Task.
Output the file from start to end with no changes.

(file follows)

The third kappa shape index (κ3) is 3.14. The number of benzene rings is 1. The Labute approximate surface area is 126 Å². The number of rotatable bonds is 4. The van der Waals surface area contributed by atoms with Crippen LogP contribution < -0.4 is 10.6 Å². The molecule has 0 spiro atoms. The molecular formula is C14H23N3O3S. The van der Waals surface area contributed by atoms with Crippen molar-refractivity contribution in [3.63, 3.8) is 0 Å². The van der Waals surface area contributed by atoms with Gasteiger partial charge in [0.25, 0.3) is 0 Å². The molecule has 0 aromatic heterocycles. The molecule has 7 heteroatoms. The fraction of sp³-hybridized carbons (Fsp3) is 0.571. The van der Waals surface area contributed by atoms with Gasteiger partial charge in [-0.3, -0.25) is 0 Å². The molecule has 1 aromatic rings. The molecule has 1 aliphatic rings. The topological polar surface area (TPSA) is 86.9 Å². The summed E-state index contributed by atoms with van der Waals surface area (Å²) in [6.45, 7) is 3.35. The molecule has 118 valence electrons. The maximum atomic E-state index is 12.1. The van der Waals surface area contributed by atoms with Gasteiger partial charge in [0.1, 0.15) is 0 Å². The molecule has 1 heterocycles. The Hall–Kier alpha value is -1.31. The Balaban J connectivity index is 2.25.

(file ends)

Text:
The third kappa shape index (κ3) is 3.14. The number of benzene rings is 1. The Labute approximate surface area is 126 Å². The number of rotatable bonds is 4. The van der Waals surface area contributed by atoms with Crippen LogP contribution < -0.4 is 10.6 Å². The molecule has 0 spiro atoms. The molecular formula is C14H23N3O3S. The van der Waals surface area contributed by atoms with Crippen molar-refractivity contribution in [3.63, 3.8) is 0 Å². The van der Waals surface area contributed by atoms with Gasteiger partial charge in [0.25, 0.3) is 0 Å². The molecule has 0 aromatic heterocycles. The molecule has 7 heteroatoms. The fraction of sp³-hybridized carbons (Fsp3) is 0.571. The van der Waals surface area contributed by atoms with Gasteiger partial charge in [-0.3, -0.25) is 0 Å². The molecule has 1 aromatic rings. The molecule has 1 aliphatic rings. The topological polar surface area (TPSA) is 86.9 Å². The summed E-state index contributed by atoms with van der Waals surface area (Å²) in [6.45, 7) is 3.35. The molecule has 118 valence electrons. The maximum atomic E-state index is 12.1. The van der Waals surface area contributed by atoms with Gasteiger partial charge in [0.1, 0.15) is 0 Å². The molecule has 1 heterocycles. The Hall–Kier alpha value is -1.31. The Balaban J connectivity index is 2.25.